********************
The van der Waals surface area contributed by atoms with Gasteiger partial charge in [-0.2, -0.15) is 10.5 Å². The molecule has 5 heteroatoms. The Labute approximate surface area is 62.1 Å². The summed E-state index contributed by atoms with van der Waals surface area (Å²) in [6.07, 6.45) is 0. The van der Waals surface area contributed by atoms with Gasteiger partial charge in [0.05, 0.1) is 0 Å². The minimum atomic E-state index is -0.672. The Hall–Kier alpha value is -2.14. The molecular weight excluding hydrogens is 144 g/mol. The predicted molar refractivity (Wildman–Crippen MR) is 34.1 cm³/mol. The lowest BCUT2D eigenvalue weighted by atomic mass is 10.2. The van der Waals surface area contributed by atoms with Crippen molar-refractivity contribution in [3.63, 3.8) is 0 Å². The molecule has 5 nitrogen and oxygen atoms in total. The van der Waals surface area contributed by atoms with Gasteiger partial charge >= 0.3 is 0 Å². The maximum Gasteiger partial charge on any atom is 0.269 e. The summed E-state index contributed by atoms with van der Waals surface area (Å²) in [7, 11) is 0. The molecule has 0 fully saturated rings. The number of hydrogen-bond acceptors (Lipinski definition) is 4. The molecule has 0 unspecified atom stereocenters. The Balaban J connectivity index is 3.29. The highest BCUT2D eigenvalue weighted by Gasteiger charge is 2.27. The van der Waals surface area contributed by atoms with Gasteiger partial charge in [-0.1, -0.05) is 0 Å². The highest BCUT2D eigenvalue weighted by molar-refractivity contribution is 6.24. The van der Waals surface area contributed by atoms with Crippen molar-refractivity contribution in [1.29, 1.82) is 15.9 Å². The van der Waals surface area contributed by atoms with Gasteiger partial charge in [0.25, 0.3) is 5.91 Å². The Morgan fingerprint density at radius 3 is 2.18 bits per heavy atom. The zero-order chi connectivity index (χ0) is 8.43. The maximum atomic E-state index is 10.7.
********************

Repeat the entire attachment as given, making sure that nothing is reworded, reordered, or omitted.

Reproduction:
The van der Waals surface area contributed by atoms with Gasteiger partial charge in [-0.2, -0.15) is 10.5 Å². The molecule has 5 heteroatoms. The Labute approximate surface area is 62.1 Å². The summed E-state index contributed by atoms with van der Waals surface area (Å²) in [6.07, 6.45) is 0. The van der Waals surface area contributed by atoms with Gasteiger partial charge in [0.05, 0.1) is 0 Å². The minimum atomic E-state index is -0.672. The Hall–Kier alpha value is -2.14. The molecular weight excluding hydrogens is 144 g/mol. The predicted molar refractivity (Wildman–Crippen MR) is 34.1 cm³/mol. The lowest BCUT2D eigenvalue weighted by atomic mass is 10.2. The van der Waals surface area contributed by atoms with Crippen molar-refractivity contribution in [3.63, 3.8) is 0 Å². The molecule has 5 nitrogen and oxygen atoms in total. The van der Waals surface area contributed by atoms with Gasteiger partial charge >= 0.3 is 0 Å². The maximum Gasteiger partial charge on any atom is 0.269 e. The summed E-state index contributed by atoms with van der Waals surface area (Å²) in [7, 11) is 0. The molecule has 0 fully saturated rings. The number of hydrogen-bond acceptors (Lipinski definition) is 4. The molecule has 0 unspecified atom stereocenters. The Balaban J connectivity index is 3.29. The highest BCUT2D eigenvalue weighted by Gasteiger charge is 2.27. The van der Waals surface area contributed by atoms with Gasteiger partial charge in [-0.1, -0.05) is 0 Å². The highest BCUT2D eigenvalue weighted by molar-refractivity contribution is 6.24. The van der Waals surface area contributed by atoms with Crippen molar-refractivity contribution in [1.29, 1.82) is 15.9 Å². The van der Waals surface area contributed by atoms with Gasteiger partial charge in [0.25, 0.3) is 5.91 Å². The Morgan fingerprint density at radius 3 is 2.18 bits per heavy atom. The zero-order chi connectivity index (χ0) is 8.43. The maximum atomic E-state index is 10.7.